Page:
For instance, any kind of medical information not directly associated with your auto accident claim is unnecessary and may negatively impact your ability to obtain fair and just compensation. This includes records of a previous injury or medical condition you sustained in another accident.
Medical records that are deemed necessary include diagnostic and imaging tests for injuries due to your current auto accident. For instance, X-rays, CT scans or MRIs showing a traumatic brain injury. Your doctor’s notes about your prognosis and treatment could show the extent and severity of your injuries. The insurance company will likely also want to see your treatment plan and the medications you are on to make sure that you are following your doctor’s orders and taking your healing and recovery seriously.
Handling a Medical Records Request for an Accident Claim
If the insurance company requests your medical records, it is in your best interest to politely decline the request and hold off until you have spoken with a lawyer. He or she can review the request, offer legal advice, and handle any communications with the insurance company moving forward.
Insurance companies know that auto accident victims are vulnerable and may try to trick you into giving them access to unnecessary medical records so they can justify paying less for your claim. Your lawyer can help by requesting your medical records for review before sending them to the insurance company.
Limit the Authorization
Whatever you do, refrain from signing a blanket release form. You do not want to give the insurance company full access to your medical records. Limit the authorization by only listing specific medical providers who helped treat your injuries from the auto accident and the dates this care was provided.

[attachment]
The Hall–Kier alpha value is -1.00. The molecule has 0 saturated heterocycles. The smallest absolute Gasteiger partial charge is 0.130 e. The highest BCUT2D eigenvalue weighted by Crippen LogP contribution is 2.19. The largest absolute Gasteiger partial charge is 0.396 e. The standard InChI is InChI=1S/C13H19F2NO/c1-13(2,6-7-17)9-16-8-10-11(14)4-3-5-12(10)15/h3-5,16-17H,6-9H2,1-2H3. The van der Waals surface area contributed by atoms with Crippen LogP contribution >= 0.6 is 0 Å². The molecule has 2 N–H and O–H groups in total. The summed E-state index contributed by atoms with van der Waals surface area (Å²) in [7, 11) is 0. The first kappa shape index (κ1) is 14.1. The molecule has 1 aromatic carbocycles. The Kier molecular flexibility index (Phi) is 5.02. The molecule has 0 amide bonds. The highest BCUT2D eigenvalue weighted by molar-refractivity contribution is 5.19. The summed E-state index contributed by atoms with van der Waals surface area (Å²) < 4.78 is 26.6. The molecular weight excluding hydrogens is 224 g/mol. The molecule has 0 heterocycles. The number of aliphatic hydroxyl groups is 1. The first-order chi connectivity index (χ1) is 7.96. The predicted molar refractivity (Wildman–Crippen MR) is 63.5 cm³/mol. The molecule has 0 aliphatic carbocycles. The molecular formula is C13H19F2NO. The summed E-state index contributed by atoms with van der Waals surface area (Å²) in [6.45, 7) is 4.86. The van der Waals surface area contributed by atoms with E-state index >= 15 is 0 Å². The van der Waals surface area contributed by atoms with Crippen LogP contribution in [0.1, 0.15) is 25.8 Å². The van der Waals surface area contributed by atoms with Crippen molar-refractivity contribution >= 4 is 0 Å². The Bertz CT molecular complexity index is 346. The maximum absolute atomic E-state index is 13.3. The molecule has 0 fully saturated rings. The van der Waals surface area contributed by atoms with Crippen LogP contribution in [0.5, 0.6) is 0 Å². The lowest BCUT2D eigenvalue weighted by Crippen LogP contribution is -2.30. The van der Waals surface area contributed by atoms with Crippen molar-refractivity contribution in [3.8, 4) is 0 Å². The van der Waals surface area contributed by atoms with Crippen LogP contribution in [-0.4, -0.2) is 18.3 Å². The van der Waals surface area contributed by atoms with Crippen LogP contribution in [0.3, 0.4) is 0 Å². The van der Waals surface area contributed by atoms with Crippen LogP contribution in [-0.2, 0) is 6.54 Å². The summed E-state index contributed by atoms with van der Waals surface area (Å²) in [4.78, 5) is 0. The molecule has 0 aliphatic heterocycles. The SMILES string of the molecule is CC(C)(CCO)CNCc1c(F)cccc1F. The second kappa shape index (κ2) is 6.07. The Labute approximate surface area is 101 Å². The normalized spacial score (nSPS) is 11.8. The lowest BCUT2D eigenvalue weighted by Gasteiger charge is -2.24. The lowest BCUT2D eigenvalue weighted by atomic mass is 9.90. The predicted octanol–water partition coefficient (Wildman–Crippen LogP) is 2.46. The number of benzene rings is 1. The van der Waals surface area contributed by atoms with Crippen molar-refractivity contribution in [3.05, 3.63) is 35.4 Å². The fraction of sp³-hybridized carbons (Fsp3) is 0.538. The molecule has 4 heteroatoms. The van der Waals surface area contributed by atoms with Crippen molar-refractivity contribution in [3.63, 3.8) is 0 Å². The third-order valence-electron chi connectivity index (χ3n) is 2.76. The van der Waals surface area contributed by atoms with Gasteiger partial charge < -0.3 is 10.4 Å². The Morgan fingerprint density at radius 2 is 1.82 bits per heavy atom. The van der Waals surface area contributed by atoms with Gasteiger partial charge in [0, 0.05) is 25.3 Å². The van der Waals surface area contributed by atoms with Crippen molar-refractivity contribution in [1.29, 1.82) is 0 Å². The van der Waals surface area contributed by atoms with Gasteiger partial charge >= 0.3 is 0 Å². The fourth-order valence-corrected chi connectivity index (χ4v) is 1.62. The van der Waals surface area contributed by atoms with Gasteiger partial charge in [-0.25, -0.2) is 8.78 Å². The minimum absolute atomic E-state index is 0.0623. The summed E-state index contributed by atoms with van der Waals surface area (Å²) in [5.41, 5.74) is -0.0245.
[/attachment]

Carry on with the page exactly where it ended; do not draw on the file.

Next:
You can redact irrelevant information that the insurance company does not need to process your claim. Otherwise, the more information you give, the more likely it could be used against you in some way.
Right to Medical Privacy
Sometimes insurance companies may request additional medical records to try and find anything else to discredit your claim. Auto accident victims have a right to privacy when it comes to their medical history. A lawyer could help fight for your rights if this request is not reasonable or related to your claim.
However, as part of the claims process, the insurance company may require that you attend an Independent Medical Examination (IME) to help prove the extent of the injuries you sustained. The medical examiner assigned will also review your medical records. If you refuse this request from the insurance company, they may have the right to deny your auto accident claim.
Learn More About Your Rights During a Free Consultation
Greg Monforton & Partners has helped many auto accident victims over the years pursue maximum compensation for their injuries. An initial consultation is free of charge. You are not obligated after meeting with us to hire our firm, but if you do, we charge no upfront fees. We only get paid if you do.